Mongol Empire Swot Analysis

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1.3. Disintegration of the Empire At the time of Chinggis Khaan’s death in 1227, the empire was divided among his four sons, with his third son Uguudei as a ruler. After Uguudei ascended the throne in 1229, he quickly resumed his father’s operations in Jin Dynasty, successfully conquering it in 1243. Under his rule, the Mongol Empire expansion reached its peak. Mongol armies marched to Russia, Eastern Europe, the Islamic heartland-Persia, and China. While Uguudei led his army against Jin Dynasty, Prince Bat, son on Zuchi-the eldest son of Chinggis Khaan, marched west, conquering Russian territories before invading Hungary and Poland. After Chinggis Khaan’s youngest son Toliu’s sons Munkh and Khubilai led Mongol armies into the territory of China’s Southern Song, another son Khulegu led an army into Middle East. It is presumed that Mongol Army withdrew from those countries due to the Uguudei’s death in 1241 (Bat-Erdene 1996). Unlike Chinggis Khaan, Uguudei did not choose his successor resulting in start of a struggle over the title of Great Khaan and internal conflict between successors. Thus, by the end of 1250s, reign of…show more content…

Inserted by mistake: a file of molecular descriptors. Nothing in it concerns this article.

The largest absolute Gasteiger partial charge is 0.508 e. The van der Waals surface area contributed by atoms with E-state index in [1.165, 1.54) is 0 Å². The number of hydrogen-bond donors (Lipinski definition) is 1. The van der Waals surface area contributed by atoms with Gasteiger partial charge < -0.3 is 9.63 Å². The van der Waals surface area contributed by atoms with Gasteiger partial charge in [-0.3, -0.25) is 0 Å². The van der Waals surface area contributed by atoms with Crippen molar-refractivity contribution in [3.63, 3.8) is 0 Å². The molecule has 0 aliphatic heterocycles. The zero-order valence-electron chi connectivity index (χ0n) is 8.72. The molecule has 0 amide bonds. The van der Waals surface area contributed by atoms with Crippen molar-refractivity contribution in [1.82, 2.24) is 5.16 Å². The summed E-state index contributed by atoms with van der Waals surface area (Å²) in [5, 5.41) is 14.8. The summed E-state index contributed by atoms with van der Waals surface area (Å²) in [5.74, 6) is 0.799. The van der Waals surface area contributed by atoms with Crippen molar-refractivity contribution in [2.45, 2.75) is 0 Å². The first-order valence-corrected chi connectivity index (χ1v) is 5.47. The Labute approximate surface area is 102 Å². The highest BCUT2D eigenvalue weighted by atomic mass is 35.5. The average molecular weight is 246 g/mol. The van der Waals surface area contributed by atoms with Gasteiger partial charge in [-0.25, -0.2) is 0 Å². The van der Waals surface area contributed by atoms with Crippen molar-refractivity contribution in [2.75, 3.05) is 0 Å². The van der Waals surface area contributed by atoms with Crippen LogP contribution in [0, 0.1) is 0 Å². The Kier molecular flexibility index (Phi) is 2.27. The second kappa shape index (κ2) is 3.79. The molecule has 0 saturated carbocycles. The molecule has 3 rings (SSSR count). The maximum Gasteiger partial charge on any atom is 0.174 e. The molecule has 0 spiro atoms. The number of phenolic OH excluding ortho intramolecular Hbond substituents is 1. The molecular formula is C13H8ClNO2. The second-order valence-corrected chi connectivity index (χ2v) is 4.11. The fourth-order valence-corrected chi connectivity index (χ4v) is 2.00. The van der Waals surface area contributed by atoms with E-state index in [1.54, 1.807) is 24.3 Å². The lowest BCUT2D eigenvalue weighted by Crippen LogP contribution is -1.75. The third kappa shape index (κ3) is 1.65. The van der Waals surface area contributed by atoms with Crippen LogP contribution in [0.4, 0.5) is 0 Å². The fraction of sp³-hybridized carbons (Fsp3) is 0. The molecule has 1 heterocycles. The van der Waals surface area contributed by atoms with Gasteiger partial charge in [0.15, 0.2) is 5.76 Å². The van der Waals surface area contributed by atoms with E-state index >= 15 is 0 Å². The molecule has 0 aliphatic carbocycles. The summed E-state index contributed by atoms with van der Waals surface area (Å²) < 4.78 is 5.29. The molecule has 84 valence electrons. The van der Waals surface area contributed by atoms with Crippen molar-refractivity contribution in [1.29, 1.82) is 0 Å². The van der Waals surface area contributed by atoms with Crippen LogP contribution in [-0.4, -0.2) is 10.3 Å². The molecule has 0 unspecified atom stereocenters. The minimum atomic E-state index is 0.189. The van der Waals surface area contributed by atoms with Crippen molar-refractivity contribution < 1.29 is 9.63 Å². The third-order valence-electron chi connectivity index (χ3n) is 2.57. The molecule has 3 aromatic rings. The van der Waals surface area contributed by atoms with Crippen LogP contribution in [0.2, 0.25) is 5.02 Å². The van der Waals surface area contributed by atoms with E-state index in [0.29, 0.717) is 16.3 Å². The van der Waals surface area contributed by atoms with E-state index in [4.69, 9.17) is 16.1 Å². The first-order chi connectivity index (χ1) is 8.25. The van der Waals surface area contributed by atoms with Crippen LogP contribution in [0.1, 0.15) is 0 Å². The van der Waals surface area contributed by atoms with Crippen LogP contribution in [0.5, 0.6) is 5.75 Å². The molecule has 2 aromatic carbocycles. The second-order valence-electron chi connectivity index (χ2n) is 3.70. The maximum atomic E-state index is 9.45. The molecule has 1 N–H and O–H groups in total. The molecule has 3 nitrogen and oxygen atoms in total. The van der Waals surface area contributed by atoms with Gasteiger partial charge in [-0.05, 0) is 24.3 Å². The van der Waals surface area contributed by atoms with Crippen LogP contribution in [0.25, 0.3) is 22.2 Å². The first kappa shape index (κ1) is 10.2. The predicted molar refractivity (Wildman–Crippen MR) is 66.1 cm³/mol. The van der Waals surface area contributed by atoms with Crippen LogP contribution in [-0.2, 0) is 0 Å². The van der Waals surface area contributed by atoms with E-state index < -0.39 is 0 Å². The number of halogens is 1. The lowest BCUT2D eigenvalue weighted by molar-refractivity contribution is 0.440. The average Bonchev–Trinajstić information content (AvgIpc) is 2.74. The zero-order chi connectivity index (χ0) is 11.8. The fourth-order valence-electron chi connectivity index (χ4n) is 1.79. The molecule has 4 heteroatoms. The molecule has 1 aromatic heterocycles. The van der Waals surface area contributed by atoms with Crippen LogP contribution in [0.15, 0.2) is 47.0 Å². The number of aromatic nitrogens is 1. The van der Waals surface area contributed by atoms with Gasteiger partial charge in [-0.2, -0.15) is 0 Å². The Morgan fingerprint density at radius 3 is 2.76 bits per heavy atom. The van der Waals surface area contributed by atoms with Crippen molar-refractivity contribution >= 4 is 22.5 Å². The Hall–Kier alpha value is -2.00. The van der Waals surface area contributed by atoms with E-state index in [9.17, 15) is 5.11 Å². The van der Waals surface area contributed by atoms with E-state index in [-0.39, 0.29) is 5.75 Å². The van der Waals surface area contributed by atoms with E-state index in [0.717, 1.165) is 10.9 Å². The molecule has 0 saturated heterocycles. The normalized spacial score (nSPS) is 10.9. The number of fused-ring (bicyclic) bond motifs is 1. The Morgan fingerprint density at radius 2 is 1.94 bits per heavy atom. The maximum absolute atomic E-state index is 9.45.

It enabled widespread global communication with the diverse and different nations ruled by the Mongols and led different cultures to blend. Mongols promoted peace and stability during the Pax Mongolica and wanted an empire that can prosper in trading. They created networks of safe and protected trade routes all around Asia and Europe. Indeed, unprecedented contact between East and West was one of the most important Mongol contributions (Rossabi 2012). Commodities such as gunpowder, mechanical printing and silk were exchanged and entered east while artistic and scientific ideas like historical, geographical, astronomical, agricultural, medical knowledge traveled east to west and

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